Gingerbread House Lit Mag

Last Sigh of the Bear

Eighty-two years later, Lady of Locks found herself in a memory she had been trying to forget as Bear stood in front of her cabin, wheezing and holding a cane. Bear had no recollection of her–he had aged though Lady of Locks had not changed since her encounter with him years ago in the forest–a curse she had lived with since she fled from that cabin in the forest. Bear fell to one knee and coughed–strings of blood ran from his mouth. The sun was just coming up.

Please help, he said.

I’ve been waiting for you, Lady of Locks said.

His eroded, yellow teeth–no longer threatening, were jutting out in every direction. One fell out. Lady of Locks picked it up and handed it to him. She let him in and made him a bowl of porridge as he sat in her chair by the fireplace and he threw it back up. She let him sleep in her bed and she stayed beside him, singing lullabies to Bear to help soothe the pain but Bear would wake up several times throughout his sleep from nightmares he had been having for 82 years.

I should get going, Bear said. I should leave you alone.

He tried to get up–Lady of Locks told him to stay in bed.

You’re in no condition to be anywhere but here, Lady of Locks said. Stay until tomorrow.

She told him that she would take care of him until he is better.

Or dead, Bear said.

Bear looked at her–he can only see through one eye and all he could see was a blurry yellow aura hovering around before him. Bear coughed and grunted and held out his paw.

I was a cub once, Bear said.

Lady of Locks moved her head in closer, her cheeks pressed against his palm.

You are familiar, Bear said.

I don’t think we’ve met before, Lady of Locks said.

You are a kind stranger, Bear said.

She bathed him and massaged his back. She fed him and read to him by the fireplace.

Have you heard of Goldilocks And The Three Bears, she said.

She read the story to him, holding up the book to where Bear can see the pictures drawn on every other page. Bear didn’t say much, mainly grunting or coughing in response to her tale. When she finished, she looked at Bear who was rubbing his eyes and wheezing.

All this time it was just a story, Bear said. Mama and Papa. 

He rubbed his paw against the pages as Lady Of Locks held it in her hands. Bear had a bad coughing spasm and turned away so that the blood wouldn’t land on Lady of Locks. She threw the book into the fire and watched it burn as she rubbed Bear’s chest.

It’s a sad story, she said.

Nightmares, Bear said.

She chopped wood for him and made him a thickly woven blanket. She poured ice all over him when his fever broke and sang a song about a wolf to him. Night came.

This is all my fault, Lady of Locks said.

You’ve been nothing but kind and hospitable, Bear said. It is time.

The fireplace was still lit and Bear had just finished another bowl of porridge.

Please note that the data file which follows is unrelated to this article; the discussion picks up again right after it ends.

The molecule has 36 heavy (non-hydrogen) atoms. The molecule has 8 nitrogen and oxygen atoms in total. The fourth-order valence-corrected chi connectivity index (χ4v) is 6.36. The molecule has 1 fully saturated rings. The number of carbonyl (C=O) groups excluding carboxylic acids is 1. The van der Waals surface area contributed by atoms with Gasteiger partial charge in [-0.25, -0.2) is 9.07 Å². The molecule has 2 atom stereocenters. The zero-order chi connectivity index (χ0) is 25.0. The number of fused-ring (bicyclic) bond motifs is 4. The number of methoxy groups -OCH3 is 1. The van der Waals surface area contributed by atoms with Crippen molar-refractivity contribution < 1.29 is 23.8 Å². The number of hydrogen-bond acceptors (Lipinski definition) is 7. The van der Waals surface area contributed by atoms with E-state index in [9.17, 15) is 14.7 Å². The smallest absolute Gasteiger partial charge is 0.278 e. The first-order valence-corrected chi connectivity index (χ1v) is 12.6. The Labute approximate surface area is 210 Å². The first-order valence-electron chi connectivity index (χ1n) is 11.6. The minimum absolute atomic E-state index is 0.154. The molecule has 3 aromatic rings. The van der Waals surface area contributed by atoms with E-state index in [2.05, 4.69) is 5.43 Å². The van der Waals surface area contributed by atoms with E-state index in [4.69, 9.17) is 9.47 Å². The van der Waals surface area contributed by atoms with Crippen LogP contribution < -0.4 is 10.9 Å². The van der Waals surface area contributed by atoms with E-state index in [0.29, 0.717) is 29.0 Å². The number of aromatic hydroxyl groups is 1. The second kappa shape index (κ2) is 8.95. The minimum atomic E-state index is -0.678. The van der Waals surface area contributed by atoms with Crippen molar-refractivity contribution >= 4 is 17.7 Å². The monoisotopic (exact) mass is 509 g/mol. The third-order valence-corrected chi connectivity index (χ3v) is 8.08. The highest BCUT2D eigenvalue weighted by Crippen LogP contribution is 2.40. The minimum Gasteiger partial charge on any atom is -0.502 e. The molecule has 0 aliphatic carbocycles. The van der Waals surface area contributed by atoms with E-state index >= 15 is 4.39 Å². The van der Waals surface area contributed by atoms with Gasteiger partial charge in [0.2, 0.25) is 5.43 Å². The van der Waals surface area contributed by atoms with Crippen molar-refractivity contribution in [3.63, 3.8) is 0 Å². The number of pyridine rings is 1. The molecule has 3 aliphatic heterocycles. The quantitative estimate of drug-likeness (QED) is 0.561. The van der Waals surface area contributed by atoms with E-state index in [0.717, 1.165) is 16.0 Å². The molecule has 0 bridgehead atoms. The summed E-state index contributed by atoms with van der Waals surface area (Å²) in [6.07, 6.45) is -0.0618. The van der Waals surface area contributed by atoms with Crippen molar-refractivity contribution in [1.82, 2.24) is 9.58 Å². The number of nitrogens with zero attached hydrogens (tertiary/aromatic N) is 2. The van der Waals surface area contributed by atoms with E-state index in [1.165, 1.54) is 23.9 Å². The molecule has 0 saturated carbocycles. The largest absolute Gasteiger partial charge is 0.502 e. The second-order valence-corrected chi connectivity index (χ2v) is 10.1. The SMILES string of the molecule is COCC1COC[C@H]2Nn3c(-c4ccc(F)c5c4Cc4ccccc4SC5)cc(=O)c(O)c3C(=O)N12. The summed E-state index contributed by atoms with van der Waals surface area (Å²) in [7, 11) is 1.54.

It is time to go to sleep for a very long time. My greatest hibernation.

Lady of Locks took his hand and led him to her bed. Bear thanked her. Bear brushed his paw against her face. Bear tried to smile but his teeth fell out–his gums, sagging. She tucked him in and kissed his forehead.

Sweet dreams, she said.

Bear gave one last sigh and closed his eyes for the last time.

I’m sorry, Lady of Locks said.

 She ran hers hands down his cheeks.

I didn’t know any better back then, she said.

She ran her hands across his eyes. 

I, too, had nightmares, she said.

She couldn’t part with Bear after his death and turned him into a blanket and slept under him that night. Her dreams had changed–her own nightmare had become a cherished experience. Her memories had changed, and she slept with ease–thankful for that encounter 82 years ago. The next morning Lady of Locks woke up and saw her face in the mirror, full of wrinkles. She felt weak and her bones were giving in. She felt cold and her skin had become thin and papery. She put out the fire and fixed her hair, taking in a deep breath. She smiled as she walked to her blanket.

Thank you, Lady of Locks said.

She wrapped Bear around her and closed her eyes.

Shome Dasgupta

Shome Dasgupta is the author of  i am here And You Are Gone (Winner Of The 2010 OW Press Fiction Chapbook Contest), and The Seagull And The Urn (HarperCollins India, 2013). His stories and poems have appeared in Puerto Del Sol, New Orleans Review, NANO Fiction, Everyday Genius, Magma Poetry, and elsewhere. His fiction has been selected to appear in The &Now Awards 2: The Best Innovative Writing (&Now Books, 2013). His work has been featured as a storySouth Million Writers Award Notable Story, nominated for The Best Of The Net, and longlisted for the Wigleaf Top 50. He lives in Lafayette, Louisiana and his website can be found at

Artwork: detail of John Bauer’s “She Kissed the Bear on the Nose,” 1910

This entry was published on June 28, 2014 at 12:07 am and is filed under 7 (June 2014), Archive, Fiction. Bookmark the permalink. Follow any comments here with the RSS feed for this post.
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